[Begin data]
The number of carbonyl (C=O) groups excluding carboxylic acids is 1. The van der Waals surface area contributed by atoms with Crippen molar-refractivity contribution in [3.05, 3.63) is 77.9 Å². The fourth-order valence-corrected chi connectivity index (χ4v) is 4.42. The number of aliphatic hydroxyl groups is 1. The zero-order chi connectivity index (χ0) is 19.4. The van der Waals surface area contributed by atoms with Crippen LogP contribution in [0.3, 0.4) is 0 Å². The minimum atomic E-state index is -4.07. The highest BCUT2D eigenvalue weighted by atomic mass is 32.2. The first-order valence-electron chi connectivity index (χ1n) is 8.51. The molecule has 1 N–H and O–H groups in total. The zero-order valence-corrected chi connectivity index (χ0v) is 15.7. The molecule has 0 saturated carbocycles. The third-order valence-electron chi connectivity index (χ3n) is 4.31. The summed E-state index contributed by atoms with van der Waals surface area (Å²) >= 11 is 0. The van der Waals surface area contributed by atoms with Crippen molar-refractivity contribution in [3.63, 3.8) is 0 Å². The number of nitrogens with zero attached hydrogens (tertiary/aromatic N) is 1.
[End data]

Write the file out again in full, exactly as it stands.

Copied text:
The number of carbonyl (C=O) groups excluding carboxylic acids is 1. The van der Waals surface area contributed by atoms with Crippen molar-refractivity contribution in [3.05, 3.63) is 77.9 Å². The fourth-order valence-corrected chi connectivity index (χ4v) is 4.42. The number of aliphatic hydroxyl groups is 1. The zero-order chi connectivity index (χ0) is 19.4. The van der Waals surface area contributed by atoms with Crippen LogP contribution in [0.3, 0.4) is 0 Å². The minimum atomic E-state index is -4.07. The highest BCUT2D eigenvalue weighted by atomic mass is 32.2. The first-order valence-electron chi connectivity index (χ1n) is 8.51. The molecule has 1 N–H and O–H groups in total. The zero-order valence-corrected chi connectivity index (χ0v) is 15.7. The molecule has 0 saturated carbocycles. The third-order valence-electron chi connectivity index (χ3n) is 4.31. The summed E-state index contributed by atoms with van der Waals surface area (Å²) >= 11 is 0. The van der Waals surface area contributed by atoms with Crippen molar-refractivity contribution in [3.63, 3.8) is 0 Å². The number of nitrogens with zero attached hydrogens (tertiary/aromatic N) is 1.